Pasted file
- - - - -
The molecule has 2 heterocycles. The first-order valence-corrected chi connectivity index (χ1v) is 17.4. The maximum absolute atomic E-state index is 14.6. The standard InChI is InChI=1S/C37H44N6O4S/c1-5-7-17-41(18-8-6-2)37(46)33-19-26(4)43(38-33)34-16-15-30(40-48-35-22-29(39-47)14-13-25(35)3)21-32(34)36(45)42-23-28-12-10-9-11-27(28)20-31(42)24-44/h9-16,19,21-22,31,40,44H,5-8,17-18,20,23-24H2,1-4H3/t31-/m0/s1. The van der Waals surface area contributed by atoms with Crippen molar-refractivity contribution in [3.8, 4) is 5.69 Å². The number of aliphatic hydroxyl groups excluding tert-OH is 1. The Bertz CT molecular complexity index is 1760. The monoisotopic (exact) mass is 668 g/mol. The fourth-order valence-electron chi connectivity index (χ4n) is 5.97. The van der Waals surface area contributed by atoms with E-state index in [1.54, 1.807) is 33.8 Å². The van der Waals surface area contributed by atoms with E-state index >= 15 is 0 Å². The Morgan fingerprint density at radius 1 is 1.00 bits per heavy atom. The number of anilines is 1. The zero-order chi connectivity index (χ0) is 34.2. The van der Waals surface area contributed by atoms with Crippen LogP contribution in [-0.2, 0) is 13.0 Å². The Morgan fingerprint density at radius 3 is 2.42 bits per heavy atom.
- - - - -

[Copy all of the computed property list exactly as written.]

The molecule has 2 heterocycles. The first-order valence-corrected chi connectivity index (χ1v) is 17.4. The maximum absolute atomic E-state index is 14.6. The standard InChI is InChI=1S/C37H44N6O4S/c1-5-7-17-41(18-8-6-2)37(46)33-19-26(4)43(38-33)34-16-15-30(40-48-35-22-29(39-47)14-13-25(35)3)21-32(34)36(45)42-23-28-12-10-9-11-27(28)20-31(42)24-44/h9-16,19,21-22,31,40,44H,5-8,17-18,20,23-24H2,1-4H3/t31-/m0/s1. The van der Waals surface area contributed by atoms with Crippen molar-refractivity contribution in [3.8, 4) is 5.69 Å². The number of aliphatic hydroxyl groups excluding tert-OH is 1. The Bertz CT molecular complexity index is 1760. The monoisotopic (exact) mass is 668 g/mol. The fourth-order valence-electron chi connectivity index (χ4n) is 5.97. The van der Waals surface area contributed by atoms with E-state index in [1.54, 1.807) is 33.8 Å². The van der Waals surface area contributed by atoms with E-state index >= 15 is 0 Å². The Morgan fingerprint density at radius 1 is 1.00 bits per heavy atom. The number of anilines is 1. The zero-order chi connectivity index (χ0) is 34.2. The van der Waals surface area contributed by atoms with Crippen LogP contribution in [-0.2, 0) is 13.0 Å². The Morgan fingerprint density at radius 3 is 2.42 bits per heavy atom.